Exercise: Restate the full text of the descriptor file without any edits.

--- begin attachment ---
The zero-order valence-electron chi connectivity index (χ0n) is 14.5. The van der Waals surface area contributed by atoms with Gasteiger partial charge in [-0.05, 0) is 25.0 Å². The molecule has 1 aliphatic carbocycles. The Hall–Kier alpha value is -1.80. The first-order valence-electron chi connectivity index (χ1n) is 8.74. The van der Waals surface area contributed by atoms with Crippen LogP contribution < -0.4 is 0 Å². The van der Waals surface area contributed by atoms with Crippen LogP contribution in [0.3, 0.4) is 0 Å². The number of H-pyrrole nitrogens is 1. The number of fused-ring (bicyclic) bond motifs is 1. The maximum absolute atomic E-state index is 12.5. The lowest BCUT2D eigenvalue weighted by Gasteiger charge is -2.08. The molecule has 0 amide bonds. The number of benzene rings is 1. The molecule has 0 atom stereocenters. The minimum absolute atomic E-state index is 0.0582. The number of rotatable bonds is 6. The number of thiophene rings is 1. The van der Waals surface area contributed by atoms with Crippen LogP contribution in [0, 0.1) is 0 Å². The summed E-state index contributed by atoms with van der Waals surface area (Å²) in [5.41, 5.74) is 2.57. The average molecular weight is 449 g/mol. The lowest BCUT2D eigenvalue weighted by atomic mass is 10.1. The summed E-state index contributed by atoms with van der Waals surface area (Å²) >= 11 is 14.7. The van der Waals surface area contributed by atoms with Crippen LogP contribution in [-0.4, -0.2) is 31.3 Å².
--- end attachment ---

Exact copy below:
The zero-order valence-electron chi connectivity index (χ0n) is 14.5. The van der Waals surface area contributed by atoms with Gasteiger partial charge in [-0.05, 0) is 25.0 Å². The molecule has 1 aliphatic carbocycles. The Hall–Kier alpha value is -1.80. The first-order valence-electron chi connectivity index (χ1n) is 8.74. The van der Waals surface area contributed by atoms with Crippen LogP contribution < -0.4 is 0 Å². The van der Waals surface area contributed by atoms with Crippen LogP contribution in [0.3, 0.4) is 0 Å². The number of H-pyrrole nitrogens is 1. The number of fused-ring (bicyclic) bond motifs is 1. The maximum absolute atomic E-state index is 12.5. The lowest BCUT2D eigenvalue weighted by Gasteiger charge is -2.08. The molecule has 0 amide bonds. The number of benzene rings is 1. The molecule has 0 atom stereocenters. The minimum absolute atomic E-state index is 0.0582. The number of rotatable bonds is 6. The number of thiophene rings is 1. The van der Waals surface area contributed by atoms with Crippen LogP contribution in [0, 0.1) is 0 Å². The summed E-state index contributed by atoms with van der Waals surface area (Å²) in [5.41, 5.74) is 2.57. The average molecular weight is 449 g/mol. The lowest BCUT2D eigenvalue weighted by atomic mass is 10.1. The summed E-state index contributed by atoms with van der Waals surface area (Å²) >= 11 is 14.7. The van der Waals surface area contributed by atoms with Crippen LogP contribution in [-0.4, -0.2) is 31.3 Å².